Affluence can be created in two ways; by producing much or desiring little. Hunter-gatherers were in the latter category, the “Zen road to affluence” (Sahlins 1972). The idea that their subsistence economy is a dismal, undesirable, and difficult lifeway is an ethnocentric prejudice, a bias of agro-industrial culture and economists not based on any anthropological research or empirical investigations (Stahlins 1972).

Yet this idea continues even to this day. We all learn in economics to compare economies against the “baseline” or rudimentary subsistence economy, a mere scraping for survival to compare against a more civilized economy based on stockpiling resources, getting more, spending and trading, with the ultimate ideal to possess and consume as much as possible per capita. The fundamental problem with economic theory is utterly ignoring natural resources and environmental degradation caused by “development.”

But where has this gotten us? Look around. In the US, the “standard” work-week is 40 hours. That’s two to three times the amount of work Bushmen perform. But 86% of males and 67% of females in the US work more than 40 hours per week. And while hunter-gatherers had healthy life satisfaction, community, and exercise inherent in their work, most of us are basically automatons in our jobs and must pursue our life satisfaction, community, and exercise in our spare time. Americans work more and take less vacation than any other country in the world. But the rest of the world, at least in agro-industrial cultures, work comparable hours, from around 20-50 hours per week, still all more than hunter-gatherers work.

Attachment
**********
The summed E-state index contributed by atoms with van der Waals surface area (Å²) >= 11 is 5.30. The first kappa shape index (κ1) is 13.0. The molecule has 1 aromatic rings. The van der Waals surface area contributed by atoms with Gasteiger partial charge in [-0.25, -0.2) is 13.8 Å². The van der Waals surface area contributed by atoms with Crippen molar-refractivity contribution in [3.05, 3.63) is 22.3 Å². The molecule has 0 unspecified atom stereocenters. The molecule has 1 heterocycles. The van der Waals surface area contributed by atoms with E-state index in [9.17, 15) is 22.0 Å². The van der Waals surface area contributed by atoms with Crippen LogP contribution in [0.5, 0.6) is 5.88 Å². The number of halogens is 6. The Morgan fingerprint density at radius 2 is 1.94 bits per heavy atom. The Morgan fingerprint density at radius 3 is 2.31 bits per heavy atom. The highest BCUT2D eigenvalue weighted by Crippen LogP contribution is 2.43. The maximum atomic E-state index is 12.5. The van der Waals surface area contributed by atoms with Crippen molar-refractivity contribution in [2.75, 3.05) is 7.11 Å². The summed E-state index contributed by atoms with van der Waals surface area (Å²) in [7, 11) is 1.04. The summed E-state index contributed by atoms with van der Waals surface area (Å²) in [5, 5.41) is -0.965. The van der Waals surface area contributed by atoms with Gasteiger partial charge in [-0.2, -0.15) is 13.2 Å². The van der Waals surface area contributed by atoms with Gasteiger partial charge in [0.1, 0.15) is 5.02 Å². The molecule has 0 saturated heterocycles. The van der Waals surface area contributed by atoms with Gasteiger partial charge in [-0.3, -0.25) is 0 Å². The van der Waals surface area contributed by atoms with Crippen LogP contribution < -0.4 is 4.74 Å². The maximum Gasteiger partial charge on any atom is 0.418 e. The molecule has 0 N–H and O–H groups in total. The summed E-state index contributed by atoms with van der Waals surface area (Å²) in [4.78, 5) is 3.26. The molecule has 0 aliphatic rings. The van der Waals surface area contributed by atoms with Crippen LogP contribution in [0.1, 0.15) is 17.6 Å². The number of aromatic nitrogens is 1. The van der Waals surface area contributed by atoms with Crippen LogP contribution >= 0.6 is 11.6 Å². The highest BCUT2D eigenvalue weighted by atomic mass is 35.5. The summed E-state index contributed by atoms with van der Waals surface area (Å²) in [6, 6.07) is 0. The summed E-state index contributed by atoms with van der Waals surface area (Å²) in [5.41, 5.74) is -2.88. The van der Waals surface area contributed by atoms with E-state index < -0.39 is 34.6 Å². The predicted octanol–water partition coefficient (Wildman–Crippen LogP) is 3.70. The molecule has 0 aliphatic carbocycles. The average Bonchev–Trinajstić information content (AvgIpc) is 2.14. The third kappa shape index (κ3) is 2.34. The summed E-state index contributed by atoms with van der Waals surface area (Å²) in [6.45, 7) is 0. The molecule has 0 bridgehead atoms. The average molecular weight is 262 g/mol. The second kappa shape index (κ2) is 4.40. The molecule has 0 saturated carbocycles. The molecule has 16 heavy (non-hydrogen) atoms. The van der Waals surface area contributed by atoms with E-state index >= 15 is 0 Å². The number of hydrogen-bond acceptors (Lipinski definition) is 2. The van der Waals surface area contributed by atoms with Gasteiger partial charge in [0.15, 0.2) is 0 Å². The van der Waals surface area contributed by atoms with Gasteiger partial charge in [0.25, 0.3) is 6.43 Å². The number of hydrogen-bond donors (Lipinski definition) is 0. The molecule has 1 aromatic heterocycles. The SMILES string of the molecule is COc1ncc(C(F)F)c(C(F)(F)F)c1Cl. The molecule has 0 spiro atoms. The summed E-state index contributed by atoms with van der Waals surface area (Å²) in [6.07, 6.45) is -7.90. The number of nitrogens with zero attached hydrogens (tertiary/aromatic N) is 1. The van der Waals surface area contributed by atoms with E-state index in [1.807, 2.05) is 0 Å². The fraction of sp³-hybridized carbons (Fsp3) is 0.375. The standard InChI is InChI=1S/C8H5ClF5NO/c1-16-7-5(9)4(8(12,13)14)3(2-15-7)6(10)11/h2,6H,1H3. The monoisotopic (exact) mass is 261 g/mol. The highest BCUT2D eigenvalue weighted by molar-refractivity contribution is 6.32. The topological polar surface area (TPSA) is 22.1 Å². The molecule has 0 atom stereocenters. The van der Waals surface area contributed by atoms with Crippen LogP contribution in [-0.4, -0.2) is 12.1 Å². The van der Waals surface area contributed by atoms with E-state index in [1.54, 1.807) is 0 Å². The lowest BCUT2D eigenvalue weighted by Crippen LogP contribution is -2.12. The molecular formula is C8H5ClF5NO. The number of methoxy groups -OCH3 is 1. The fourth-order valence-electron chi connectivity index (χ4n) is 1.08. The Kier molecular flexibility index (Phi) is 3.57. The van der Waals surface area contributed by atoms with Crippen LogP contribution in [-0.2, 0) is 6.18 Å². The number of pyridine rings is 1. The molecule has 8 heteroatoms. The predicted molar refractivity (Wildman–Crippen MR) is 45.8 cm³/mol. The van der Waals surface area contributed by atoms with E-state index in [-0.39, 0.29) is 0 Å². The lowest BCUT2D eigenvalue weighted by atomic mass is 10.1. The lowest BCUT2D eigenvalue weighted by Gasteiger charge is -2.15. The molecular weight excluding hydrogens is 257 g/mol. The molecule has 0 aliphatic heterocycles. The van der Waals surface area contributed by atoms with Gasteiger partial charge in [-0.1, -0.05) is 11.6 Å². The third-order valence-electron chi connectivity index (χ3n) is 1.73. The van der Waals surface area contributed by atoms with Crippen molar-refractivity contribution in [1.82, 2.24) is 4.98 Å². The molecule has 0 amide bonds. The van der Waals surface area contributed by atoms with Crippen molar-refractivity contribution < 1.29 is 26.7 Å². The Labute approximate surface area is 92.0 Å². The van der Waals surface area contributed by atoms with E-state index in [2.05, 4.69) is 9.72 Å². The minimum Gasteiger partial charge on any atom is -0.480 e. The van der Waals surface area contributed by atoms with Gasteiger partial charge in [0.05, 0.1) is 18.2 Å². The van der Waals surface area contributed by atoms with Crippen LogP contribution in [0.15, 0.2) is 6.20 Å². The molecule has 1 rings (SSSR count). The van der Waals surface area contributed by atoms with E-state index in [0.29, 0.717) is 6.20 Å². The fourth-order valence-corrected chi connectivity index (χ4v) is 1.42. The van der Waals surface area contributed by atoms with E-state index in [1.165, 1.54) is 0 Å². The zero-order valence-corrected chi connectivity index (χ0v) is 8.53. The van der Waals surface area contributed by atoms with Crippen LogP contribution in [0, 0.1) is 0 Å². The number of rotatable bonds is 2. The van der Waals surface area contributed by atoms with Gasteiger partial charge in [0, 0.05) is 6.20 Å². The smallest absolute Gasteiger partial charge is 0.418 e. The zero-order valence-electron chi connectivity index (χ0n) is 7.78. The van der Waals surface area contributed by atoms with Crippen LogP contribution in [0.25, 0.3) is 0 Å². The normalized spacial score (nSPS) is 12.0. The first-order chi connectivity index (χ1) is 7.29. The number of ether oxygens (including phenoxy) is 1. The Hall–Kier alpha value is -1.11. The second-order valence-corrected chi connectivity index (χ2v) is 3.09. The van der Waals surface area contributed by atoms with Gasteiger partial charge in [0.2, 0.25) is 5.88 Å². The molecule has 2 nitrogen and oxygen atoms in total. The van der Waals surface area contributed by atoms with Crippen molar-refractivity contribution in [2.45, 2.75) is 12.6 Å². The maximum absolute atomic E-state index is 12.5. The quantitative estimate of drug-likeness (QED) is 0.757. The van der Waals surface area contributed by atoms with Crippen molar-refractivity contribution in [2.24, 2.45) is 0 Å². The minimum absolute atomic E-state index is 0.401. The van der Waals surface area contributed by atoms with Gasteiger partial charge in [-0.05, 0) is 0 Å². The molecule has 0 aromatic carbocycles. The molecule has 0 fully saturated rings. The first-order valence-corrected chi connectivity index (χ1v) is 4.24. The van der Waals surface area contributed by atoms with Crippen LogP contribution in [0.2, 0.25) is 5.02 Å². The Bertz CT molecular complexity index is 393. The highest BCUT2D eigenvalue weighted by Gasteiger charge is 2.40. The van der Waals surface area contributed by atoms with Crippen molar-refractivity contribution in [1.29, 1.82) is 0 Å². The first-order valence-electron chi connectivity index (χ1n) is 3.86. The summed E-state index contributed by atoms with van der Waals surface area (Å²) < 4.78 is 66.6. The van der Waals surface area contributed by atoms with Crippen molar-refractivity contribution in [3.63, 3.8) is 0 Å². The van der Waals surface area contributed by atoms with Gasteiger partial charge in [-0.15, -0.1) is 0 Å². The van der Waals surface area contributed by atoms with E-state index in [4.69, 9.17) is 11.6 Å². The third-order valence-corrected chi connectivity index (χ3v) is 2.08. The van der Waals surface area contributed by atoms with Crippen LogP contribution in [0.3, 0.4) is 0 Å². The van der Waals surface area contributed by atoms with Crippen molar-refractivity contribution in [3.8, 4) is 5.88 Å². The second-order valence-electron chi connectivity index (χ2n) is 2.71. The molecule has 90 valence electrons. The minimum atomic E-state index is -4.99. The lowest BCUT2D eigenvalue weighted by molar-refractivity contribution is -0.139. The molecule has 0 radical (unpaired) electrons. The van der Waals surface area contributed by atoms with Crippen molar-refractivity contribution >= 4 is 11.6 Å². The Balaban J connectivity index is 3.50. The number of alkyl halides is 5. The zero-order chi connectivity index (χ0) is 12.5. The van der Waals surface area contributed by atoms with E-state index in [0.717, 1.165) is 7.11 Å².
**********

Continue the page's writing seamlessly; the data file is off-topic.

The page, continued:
Still satisfied with the “progress” of civilization? If not, ditch all your consumer needs you have been brainwashed into having by corporations and the governments they control. Live a simple life. Stop supporting the agro-industrial system that is killing you, your family, other humans, all living beings, and even the rocks, water, and atmosphere of our only planet. Reclaim your right to a healthy, happy, and satisfying life.




Chagnon, N. A. 1983. Yanomamö: the fierce people. Holt, Rinehart and Winston, Inc., New York, NY.

Gowdy, J.M. (ed.) 1998. Limited wants, unlimited means: a reader on hunter-gatherer economics and the environment. Island Press, Covelo, CA.

Hobbes, T. 1651. Leviathan.

Lee, R. B. 1968. What hunters do for a living, or, how to make out on scarce resources. In Gowdy, J.M. (ed.) 1998. Limited wants, unlimited means: a reader on hunter-gatherer economics and the environment. Island Press, Covelo, CA.

Sahlins, M. 1972. The original affluent society. In Gowdy, J.M. (ed.) 1998. Limited wants, unlimited means: a reader on hunter-gatherer economics and the environment. Island Press, Covelo, CA.